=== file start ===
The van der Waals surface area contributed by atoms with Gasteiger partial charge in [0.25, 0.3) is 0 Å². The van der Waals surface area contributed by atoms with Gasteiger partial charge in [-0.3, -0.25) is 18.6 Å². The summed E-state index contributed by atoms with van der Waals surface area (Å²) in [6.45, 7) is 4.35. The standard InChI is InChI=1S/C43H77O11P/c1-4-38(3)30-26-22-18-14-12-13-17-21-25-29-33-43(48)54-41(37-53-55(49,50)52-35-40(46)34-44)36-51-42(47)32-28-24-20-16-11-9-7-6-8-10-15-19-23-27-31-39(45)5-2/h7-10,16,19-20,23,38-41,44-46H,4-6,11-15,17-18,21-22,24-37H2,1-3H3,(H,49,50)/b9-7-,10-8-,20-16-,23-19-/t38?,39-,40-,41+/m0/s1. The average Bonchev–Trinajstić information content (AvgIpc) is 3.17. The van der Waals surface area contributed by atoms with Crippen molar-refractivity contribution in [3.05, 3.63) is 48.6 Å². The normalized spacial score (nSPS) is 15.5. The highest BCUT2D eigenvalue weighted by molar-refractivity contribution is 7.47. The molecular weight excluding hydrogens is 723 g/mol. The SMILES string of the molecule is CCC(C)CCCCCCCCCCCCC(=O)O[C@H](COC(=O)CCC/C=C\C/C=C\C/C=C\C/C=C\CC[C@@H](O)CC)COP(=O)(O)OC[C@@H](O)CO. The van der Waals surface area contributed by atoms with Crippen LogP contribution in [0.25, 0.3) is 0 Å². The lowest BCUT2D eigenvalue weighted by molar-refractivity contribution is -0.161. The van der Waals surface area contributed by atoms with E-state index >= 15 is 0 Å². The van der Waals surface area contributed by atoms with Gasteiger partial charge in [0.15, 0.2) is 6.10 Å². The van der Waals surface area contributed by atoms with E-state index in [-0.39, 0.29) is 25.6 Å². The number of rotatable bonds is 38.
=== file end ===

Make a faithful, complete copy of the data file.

The van der Waals surface area contributed by atoms with Gasteiger partial charge in [0.25, 0.3) is 0 Å². The van der Waals surface area contributed by atoms with Gasteiger partial charge in [-0.3, -0.25) is 18.6 Å². The summed E-state index contributed by atoms with van der Waals surface area (Å²) in [6.45, 7) is 4.35. The standard InChI is InChI=1S/C43H77O11P/c1-4-38(3)30-26-22-18-14-12-13-17-21-25-29-33-43(48)54-41(37-53-55(49,50)52-35-40(46)34-44)36-51-42(47)32-28-24-20-16-11-9-7-6-8-10-15-19-23-27-31-39(45)5-2/h7-10,16,19-20,23,38-41,44-46H,4-6,11-15,17-18,21-22,24-37H2,1-3H3,(H,49,50)/b9-7-,10-8-,20-16-,23-19-/t38?,39-,40-,41+/m0/s1. The average Bonchev–Trinajstić information content (AvgIpc) is 3.17. The van der Waals surface area contributed by atoms with Crippen molar-refractivity contribution in [3.05, 3.63) is 48.6 Å². The normalized spacial score (nSPS) is 15.5. The highest BCUT2D eigenvalue weighted by molar-refractivity contribution is 7.47. The molecular weight excluding hydrogens is 723 g/mol. The SMILES string of the molecule is CCC(C)CCCCCCCCCCCCC(=O)O[C@H](COC(=O)CCC/C=C\C/C=C\C/C=C\C/C=C\CC[C@@H](O)CC)COP(=O)(O)OC[C@@H](O)CO. The van der Waals surface area contributed by atoms with Crippen LogP contribution in [0.25, 0.3) is 0 Å². The lowest BCUT2D eigenvalue weighted by molar-refractivity contribution is -0.161. The van der Waals surface area contributed by atoms with E-state index >= 15 is 0 Å². The van der Waals surface area contributed by atoms with Gasteiger partial charge in [0.15, 0.2) is 6.10 Å². The van der Waals surface area contributed by atoms with E-state index in [-0.39, 0.29) is 25.6 Å². The number of rotatable bonds is 38.